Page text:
Cortisol alert dog: improving patient outcomes?
Helen Loo | Nurses' News
Often hailed as a human’s best friend, dogs have been the topic of many scientific studies looking into how they might boost our well-being.
I am fortunate to work within a highly specialised team where current evidence is applied to practice and where we aspire to an innovative clinical approach. The phenomenon of medical alert assistance dogs came to my attention while I was caring for a patient with actual/imminent multiple adrenal crises. This experience formed the basis of a poster which I presented at the recent Society for Endocrinology BES conference,1 where I was delighted to be awarded the Annette Louise Seal Memorial Award from the Addison’s Disease Self-Help Group.
WHAT IS A MEDICAL ALERT ASSISTANCE DOG?
The charity Medical Detection Dogs2 defines what a medical alert assistance dog does and how it works, as follows.
‘Our dogs are trained to alert someone to an impending episode, and allow the person to take preventative medication or safety measures, to either prevent the episode or limit its effects. In order for a dog to alert a person, we must be confident that a chemical process has happened and triggered an odour change in the person that the dog can detect.
‘Whilst we acknowledge that a dog also brings about other health benefits, such as companionship, reduced blood pressure and reduced anxiety, evidence shows that medical alert assistance dogs reduce severity of episodes, as well as reducing injuries and visits to hospital.
‘They are not trained as emotional support dogs, to provide companionship, friendship and emotional comfort for mental health conditions and, therefore, will not be placed with people who have a predominantly psychological illness.
‘Our medical alert assistance dogs are accredited by ADUK (Assistance Dogs UK), working under the umbrella of Assistance Dogs International. Any dog that carries the ADUK badge on its jacket has been shown to meet international standards for obedience and public access requirements, as well as accuracy and reliability for its specific role. These qualities are assessed every year to ensure that the dog and its handler (your patient) continue to meet these high standards.
‘Dogs have an amazing sense of smell, with over 300 million olfactory cells compared to just 5 million cells in humans. We know that changes in the health status of humans can lead to a change in odour, and dogs, with their exceptional sense of smell, are able to detect these minute changes. Evidence now shows that dogs can detect traces of particular types of cancer, low blood glucose levels and types of bacteria from a range of samples, by detecting the distinct change in odour.’
THE CORTISOL ALERT DOG IN DISEASE SUPPORT
In Addison’s disease, patient-self maintenance of adequate cortisol levels is essential. Optimising cortisol control is challenging and well documented. Traditional management aims to ensure adequate daily cortisol levels, including stressful situations/acute illness, while avoiding over-replacement.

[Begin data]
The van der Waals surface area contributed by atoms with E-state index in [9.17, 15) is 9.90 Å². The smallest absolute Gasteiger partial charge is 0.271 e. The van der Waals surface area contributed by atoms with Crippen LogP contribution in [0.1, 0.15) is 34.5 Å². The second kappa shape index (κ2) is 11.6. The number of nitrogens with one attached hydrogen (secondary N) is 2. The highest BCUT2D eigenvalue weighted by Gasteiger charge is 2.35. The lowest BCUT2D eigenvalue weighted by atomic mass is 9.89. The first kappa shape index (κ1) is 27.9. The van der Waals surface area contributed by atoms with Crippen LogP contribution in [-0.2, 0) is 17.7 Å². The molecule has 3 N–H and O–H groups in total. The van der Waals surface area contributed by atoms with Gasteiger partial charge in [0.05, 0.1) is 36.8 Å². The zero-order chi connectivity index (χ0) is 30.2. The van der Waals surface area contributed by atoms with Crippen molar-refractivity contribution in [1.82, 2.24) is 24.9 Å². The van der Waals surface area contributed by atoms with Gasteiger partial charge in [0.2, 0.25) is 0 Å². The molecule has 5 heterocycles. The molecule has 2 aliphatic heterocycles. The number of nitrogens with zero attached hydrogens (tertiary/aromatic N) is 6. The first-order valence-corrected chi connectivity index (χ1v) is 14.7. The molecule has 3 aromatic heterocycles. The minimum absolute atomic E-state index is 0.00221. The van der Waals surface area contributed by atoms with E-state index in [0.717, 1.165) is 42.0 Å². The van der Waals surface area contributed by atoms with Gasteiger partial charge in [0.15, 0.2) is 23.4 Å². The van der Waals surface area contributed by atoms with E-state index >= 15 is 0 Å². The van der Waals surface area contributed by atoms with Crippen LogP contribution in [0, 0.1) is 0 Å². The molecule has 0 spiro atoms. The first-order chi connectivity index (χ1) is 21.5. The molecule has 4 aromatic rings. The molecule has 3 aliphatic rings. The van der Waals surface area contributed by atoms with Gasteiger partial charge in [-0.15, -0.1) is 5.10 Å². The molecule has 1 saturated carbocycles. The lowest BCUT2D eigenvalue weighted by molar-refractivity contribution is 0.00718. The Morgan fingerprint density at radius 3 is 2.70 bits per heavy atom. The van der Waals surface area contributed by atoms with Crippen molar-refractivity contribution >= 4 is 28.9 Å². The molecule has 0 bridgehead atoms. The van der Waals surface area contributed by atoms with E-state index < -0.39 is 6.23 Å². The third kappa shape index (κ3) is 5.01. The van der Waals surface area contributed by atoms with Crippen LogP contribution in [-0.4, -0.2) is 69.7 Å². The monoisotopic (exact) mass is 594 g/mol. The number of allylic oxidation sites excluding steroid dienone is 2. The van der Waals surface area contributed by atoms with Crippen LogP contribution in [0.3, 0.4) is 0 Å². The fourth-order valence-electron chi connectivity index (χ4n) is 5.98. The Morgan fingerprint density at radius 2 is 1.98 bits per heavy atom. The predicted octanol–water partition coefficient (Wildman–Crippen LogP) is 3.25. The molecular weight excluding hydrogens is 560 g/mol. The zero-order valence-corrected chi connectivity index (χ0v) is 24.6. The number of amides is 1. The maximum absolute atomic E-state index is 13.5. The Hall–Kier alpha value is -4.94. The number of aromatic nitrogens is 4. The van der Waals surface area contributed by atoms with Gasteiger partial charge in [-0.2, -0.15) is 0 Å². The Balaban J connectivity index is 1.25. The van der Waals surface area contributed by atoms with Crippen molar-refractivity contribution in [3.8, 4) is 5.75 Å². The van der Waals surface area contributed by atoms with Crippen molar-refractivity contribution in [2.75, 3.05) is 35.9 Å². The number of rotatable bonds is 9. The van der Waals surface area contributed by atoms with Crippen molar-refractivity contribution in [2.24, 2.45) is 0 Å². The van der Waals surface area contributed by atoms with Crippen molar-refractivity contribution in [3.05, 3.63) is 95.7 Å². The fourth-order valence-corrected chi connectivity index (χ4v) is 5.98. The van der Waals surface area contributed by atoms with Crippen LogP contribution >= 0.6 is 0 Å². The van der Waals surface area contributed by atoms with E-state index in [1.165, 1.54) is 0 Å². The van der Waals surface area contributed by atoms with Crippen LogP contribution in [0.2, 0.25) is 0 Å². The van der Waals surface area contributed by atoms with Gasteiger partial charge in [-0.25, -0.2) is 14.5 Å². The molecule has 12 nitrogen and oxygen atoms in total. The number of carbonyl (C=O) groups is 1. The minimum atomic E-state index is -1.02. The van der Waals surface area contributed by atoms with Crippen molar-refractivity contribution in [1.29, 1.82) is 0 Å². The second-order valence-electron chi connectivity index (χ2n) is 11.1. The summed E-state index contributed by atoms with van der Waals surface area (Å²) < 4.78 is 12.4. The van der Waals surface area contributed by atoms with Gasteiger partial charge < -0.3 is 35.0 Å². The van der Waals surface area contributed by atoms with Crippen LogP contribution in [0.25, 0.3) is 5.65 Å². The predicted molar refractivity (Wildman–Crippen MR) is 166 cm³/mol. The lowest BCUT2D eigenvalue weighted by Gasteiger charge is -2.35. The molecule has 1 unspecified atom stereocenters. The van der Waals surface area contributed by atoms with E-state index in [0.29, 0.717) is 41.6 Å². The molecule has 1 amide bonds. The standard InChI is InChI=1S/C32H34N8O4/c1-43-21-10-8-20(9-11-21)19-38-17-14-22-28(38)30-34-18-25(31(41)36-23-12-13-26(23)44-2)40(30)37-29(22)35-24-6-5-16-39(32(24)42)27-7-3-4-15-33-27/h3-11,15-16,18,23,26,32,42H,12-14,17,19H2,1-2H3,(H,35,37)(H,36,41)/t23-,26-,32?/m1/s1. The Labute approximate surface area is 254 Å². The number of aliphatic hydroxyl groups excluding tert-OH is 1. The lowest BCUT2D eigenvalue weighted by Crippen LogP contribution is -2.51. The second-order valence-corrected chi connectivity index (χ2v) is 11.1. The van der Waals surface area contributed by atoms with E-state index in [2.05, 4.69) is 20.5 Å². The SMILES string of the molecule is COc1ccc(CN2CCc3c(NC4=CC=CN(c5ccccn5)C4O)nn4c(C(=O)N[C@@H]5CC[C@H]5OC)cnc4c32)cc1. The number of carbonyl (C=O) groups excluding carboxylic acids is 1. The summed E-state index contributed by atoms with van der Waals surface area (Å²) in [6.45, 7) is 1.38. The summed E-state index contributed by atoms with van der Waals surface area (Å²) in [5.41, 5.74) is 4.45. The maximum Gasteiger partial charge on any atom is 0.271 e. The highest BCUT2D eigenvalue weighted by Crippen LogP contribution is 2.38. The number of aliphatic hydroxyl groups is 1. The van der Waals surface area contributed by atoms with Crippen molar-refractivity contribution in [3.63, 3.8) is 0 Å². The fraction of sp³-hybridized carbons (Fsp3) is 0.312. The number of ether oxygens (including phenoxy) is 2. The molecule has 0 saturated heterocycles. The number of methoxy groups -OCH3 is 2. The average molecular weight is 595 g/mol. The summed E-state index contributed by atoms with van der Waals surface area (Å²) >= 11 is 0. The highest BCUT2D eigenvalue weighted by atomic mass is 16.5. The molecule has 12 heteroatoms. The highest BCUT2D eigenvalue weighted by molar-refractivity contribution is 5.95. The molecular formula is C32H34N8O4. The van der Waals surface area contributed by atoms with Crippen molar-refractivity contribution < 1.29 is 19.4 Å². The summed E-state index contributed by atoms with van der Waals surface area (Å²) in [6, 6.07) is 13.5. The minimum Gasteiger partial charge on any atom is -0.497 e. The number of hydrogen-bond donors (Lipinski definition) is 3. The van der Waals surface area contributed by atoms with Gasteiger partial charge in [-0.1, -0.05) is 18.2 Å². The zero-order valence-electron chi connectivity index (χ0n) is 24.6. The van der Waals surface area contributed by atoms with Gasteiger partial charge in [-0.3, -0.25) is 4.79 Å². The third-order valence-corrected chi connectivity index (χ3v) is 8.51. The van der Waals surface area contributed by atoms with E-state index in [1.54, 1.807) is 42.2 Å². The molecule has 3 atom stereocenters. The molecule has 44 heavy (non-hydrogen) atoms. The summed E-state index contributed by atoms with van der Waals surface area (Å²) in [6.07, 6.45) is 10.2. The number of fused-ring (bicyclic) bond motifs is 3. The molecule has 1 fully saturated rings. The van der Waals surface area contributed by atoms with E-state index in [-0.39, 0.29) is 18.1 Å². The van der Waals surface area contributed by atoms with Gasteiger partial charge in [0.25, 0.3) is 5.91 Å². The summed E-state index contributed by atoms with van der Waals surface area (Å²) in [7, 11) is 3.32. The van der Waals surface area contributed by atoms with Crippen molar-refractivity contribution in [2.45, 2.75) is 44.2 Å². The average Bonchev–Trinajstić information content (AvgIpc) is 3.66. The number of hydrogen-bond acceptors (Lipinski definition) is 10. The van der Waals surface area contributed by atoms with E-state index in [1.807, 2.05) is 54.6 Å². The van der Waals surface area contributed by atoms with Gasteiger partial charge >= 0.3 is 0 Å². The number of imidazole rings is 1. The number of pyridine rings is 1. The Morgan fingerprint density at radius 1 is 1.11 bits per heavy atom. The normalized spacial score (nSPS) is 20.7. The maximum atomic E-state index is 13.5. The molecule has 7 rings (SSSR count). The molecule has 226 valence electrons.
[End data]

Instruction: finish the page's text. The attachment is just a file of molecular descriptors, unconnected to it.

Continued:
As mentioned above, dogs are currently used to support patients with hypoglycaemia unawareness. Recent, reported, international studies of equivalent dogs in primary and secondary adrenocorticotrophic hormone (ACTH) deficiency are limited. Studies have produced some evidence to suggest that dogs can be trained to detect low cortisol. Further investigation is essential to establish the importance of the use of such dogs.
In the case study we reported at the Society for Endocrinology BES conference 2019, we sought to establish how a medical alert assistance dog could have an impact on optimising ACTH deficiency and improve patient outcomes. We studied one patient and her dog, which was being trained using Pavlovian conditioning to alert the patient to low cortisol levels. To ensure that subjective issues could be discussed, the patient was interviewed using a mixture of open and rating scale questions. The previous results of dynamic testing were compared with those collected during the investigation with the medical alert assistance dog.
The questionnaire showed multiple benefits of having this type of dog. These include enhanced levels of independence, confidence, calmness and well-being. In the patient’s words, ‘the increased confidence I felt in not missing low cortisol levels made me feel less scared to be on my own and that I’m not taking too much cortisol’.
Preliminary data suggested that a medical alert assistance dog can be successfully trained to detect low cortisol levels. The patient’s ability to manage steroid requirements was optimised; her quality of life demonstrated significant improvement.
As an Endocrine Specialist Nurse, this has greatly motivated me, as I have seen the positive impact on patient care and outcomes for this rare, specialist group of patients. I am excited about the future developments and research, which we plan to direct from Oxford, and which the Addison’s Disease Self-Help Group and the charity Medical Detection Dogs are keen to support.
Helen Loo, Department of Endocrinology, Oxford Centre for Diabetes, Endocrinology and Metabolism, Churchill Hospital, Oxford
- Medical Detection Dogs 2020 www.medicaldetectiondogs.org.uk.
- Loo HM et al. 2019 Endocrine Abstracts 65 P338 www.endocrine-abstracts.org/ea/0065/SFEBES2019AbstractBook.pdf.